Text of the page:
This is not telecom. But for the reasons I explain below, I have been struggling for days with the twin tragedies of the killing of Trayvon Martin and the killing of three Jewish children, a Rabbi, and three French soldiers in Toulouse. For me, they are inextricably linked.
Both the tragedy of Toulouse and the tragedy of Trayvon Martin flow from the fact that bias blinds us to the individual before us. Merah saw his victims not as French children who were Jewish at school but as generic “Jews” to be held accountable for what other generic “Jews” had done in some other part of the world, and thus teach all generic “Jews” a lesson. Because for Merah, Jews were not actual individual people but some collective group utterly unlike him and the narrow circle of like-minded people he decided were actual people. It did not matter that they shared many commonalities with him. It did not matter that they were French, they lived in Toulouse, and shared the same everyday culture. In Merah’s eyes, they were Jews and therefore belonging to some other, foreign tribe, not quite human and to be held collectively accountable for the actions of other generic Jews they had never even met.
Merah made the same calculation for the 3 French soldiers of African descent he murdered. He could have seen them as fellow Frenchmen, or even as fellow Africans. But he saw them as generic symbols of a Western military with whom he considered himself at war.
Where is the link to George Zimmerman half a world a way? Like Merah, he did not see a person in front of him. He saw a generic “young black man in a hoodie.” The same power of bias that transformed children at play in a French school into generic Jews responsible for the actions of any other generic Jew anywhere transformed a harmless young man walking home from the 7-11 into a generic caricature — a suspicious creature imbued with all the negative stereotypes of our popular culture. No doubt Zimmerman genuinely believed he was ferreting out a suspicious character, and no doubt genuinely felt in fear of his life. It is not the sincerity of Zimmerman’s belief that it is at issue. To the contrary, it is precisely their strength and sincerity that should so deeply trouble us. Would the same actions have seemed so suspicious and threatening to the self-appointed captain of the neighborhood watch had it not so neatly fit the little cubbyhole our culture has created for the “black teenage thug in hoodie?”
Trayvon Martin was unarmed, yet he was shot in the chest. What possible circumstances could inspire Zimmerman to believe that he needed to use deadly force in such a case? The fact that Zimmerman did not see himself as confronting a young man going about his business, but a generic “black teenage thug in a hoodie,” a wild and dangerous beast against whom only lethal force can hope to win the day. Zimmerman, like Merah, could have seen a young man similar to himself in many ways, a real person whose life had barely begun. Instead he saw an alien threat, a generic “black teenage thug in hoodie” whose every movement — no matter how benign in another — therefore screamed menace to Zimmerman.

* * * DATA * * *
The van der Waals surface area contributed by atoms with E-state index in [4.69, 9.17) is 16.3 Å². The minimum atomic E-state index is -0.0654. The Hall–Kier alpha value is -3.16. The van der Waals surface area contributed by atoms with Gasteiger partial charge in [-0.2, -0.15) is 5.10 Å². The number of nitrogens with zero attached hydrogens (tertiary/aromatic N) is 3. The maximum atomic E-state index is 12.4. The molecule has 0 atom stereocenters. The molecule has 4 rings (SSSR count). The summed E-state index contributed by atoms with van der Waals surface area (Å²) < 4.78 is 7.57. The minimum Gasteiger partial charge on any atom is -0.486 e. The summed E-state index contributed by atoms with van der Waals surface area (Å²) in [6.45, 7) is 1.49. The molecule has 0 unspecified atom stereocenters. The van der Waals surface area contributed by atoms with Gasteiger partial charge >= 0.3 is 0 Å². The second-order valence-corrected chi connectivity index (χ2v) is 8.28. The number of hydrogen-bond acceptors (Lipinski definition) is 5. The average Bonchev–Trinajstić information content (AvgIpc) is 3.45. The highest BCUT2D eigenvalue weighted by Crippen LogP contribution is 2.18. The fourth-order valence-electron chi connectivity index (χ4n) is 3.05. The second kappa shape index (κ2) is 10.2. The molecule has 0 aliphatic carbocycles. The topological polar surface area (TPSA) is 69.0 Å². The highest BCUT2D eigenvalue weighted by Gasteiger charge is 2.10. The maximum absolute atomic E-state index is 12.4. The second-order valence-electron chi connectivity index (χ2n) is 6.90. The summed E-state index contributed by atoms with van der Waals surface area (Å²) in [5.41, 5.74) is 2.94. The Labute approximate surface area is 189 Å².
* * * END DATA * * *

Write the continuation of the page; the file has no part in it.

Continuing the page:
Mr. Zimmerman’s father has written a letter defending his son as having black friends and not being a racist. I expect this is so. These are people Mr. Zimmerman has met, he knows them as people. Had he seen one of them walking back from the 7-11 in a hoodie, he would have recognized a friend and waved. But in the absence of such evidence, Trayvon Martin defaulted from “teenager walking home” to “black thug in hoodie.”
I will confess I am as guilty empathizing more with people as obviously like me, as the Jews of Toulouse. But it is equally true for Trayvon Martin because I have a teenage son. When I hear people chanting “Trayvon Martin is my son,” I feel it more than I would have 15 years ago because I have a teenage boy. When I kiss Aaron goodbye in the morning, I keep wondering if some madman will see him not as my beautiful, loving, smart, goodhearted wonderful treasure with a whole life ahead of him but as a generic “Jew” to be killed. When I see Trayvon’s father struggling with his tears and the loss of his beautiful son, it tears my heart because I know how devastating it would be for me to hear that Aaron was shot by someone in “revenge” for events he never committed. As Eva Sandler, whose husband and two of her children were shot down by Merah, wrote in an open letter “Parents, please kiss your children. Tell them how much you love them, and how dear it is to your heart that they be living examples of our Torah, imbued with the fear of Heaven and with love of their fellow man.”
Trayvon Martin is my son. He is all our sons. The victims of Toulouse were our sons and daughters. They were all victims of the same bias that allows someone to see not a unique human being but a generic dehumanized stereotype. Let us therefore open our hearts to the sentiment expressed most famously and eloquently by John Donne four centuries ago, and modify his famous concluding lines just slightly. “Therefore, send not to know for whose son the Bell tolls. It tolls for yours.”